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Ziring Book Pages - 4th Quarter '96 Reviews

These are the reviews from the fourth quarter of 1996. For newer reviews, go back to the main book page.

Infinity's Shore by David Brin -
Bantam Books (ISBN 0-553-10173-0 hc)
This is book two of Dr. Brin's eagerly-awaited new trilogy. The first volume, Brightness Reef, was a stunning introduction, and Infinity's Shore carries the narrative forward like a cresting ocean wave. A lot of the open questions from the first volume are resolved, but many new ones are raised. Some fascinating new characters are introduced, but most of the players here are old friends -- deepened and realized more fully than in any of Brin's previous work.
The trilogy is built around the circumstances of the fallow world of Jijo, and set against the tapestry of Brin's "Uplift" universe. The crew of the starship Streaker (from the classic Startide Rising) plan their daring escape from the planet, while the inhabitants struggle against a mighty invader. The story is told in the first-person from the individual viewpoints of a few main characters, the balance between the various characters is very good, and their respective views of the events taking place on Jijo is fascinating.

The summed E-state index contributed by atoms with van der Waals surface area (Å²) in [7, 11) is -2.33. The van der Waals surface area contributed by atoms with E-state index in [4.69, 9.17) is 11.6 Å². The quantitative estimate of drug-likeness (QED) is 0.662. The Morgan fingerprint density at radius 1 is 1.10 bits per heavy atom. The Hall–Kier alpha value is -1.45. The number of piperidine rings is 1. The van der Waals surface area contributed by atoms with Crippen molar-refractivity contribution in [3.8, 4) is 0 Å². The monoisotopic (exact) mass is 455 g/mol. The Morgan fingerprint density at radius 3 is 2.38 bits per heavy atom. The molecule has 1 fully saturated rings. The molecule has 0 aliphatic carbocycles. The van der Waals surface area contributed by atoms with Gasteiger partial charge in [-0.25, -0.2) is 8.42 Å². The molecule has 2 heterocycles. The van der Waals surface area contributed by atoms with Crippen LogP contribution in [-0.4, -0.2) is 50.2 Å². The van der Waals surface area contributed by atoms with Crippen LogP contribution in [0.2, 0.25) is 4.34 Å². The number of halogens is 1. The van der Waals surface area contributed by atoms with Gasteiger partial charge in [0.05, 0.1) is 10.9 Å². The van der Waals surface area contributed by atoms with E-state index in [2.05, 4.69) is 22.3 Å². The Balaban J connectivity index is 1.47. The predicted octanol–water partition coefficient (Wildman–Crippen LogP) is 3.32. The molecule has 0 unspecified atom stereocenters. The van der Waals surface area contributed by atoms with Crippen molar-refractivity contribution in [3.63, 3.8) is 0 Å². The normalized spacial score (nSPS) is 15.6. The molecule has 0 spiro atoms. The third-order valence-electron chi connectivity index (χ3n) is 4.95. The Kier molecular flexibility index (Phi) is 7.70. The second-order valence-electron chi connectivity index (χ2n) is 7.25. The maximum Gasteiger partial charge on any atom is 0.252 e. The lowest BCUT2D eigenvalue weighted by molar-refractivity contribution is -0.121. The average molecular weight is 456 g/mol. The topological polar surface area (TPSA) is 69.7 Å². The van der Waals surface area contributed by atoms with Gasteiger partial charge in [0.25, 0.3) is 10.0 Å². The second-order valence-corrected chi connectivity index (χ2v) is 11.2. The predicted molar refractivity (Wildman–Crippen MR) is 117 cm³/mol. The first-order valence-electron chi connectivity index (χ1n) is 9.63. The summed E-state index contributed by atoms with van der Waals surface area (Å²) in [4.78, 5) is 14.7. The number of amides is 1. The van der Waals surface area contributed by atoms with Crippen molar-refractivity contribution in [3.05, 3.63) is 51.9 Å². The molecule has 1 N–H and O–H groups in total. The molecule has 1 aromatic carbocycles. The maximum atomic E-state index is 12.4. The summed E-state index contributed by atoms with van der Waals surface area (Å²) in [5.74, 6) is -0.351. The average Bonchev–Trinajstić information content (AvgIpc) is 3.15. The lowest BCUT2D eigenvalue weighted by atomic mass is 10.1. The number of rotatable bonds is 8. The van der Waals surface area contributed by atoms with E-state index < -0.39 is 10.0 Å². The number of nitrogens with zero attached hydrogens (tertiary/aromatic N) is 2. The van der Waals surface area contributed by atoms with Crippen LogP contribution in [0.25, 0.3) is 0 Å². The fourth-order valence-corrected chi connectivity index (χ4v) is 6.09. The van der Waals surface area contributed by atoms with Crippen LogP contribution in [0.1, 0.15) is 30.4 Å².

Is there any downside to Infinity's Shore? If there is, it would be the extensive background that the reader needs before diving into the story. Like any sequel, the first few chapters of this book contain lots of flashbacks and other devices for filling in the background material; it's good, but it probably isn't quite enough. To really enjoy the wealth of themes and metaphors in this book, it is helpful to have read volume one. Ambitious readers who go to the effort of consecutively reading Sundiver, Startide Rising, The Uplift War, Brightness Reef, and Infinity's Shore will be well rewarded -- and left with a fierce anticipation of the trilogy's final volume.
Conclusion: Highly recommended, go buy the uplift books right now
Graphics and Web Page Design by Lemay, Duff, and Mohler - Sams.net Publishing (ISBN 1-57521-125-4)
There are a lot of books around these days about HTML, web graphics, web site design, and related topics. Sams.net's newest offering is very flashy, with an almost magazine-like design and published in full color. Two of the authors are professors of industrial design, and the third is one of the most well-known names in web-oriented books. The book is packed with useful advice, well-chosen examples, technical guidance, and helpful tips. Organized as a series of lessons, the book guides the novice-to-expert web page author though both design and production issues. It comes with a companion CD that includes a softcopy edition of the newest edition of Lemay's HTML book.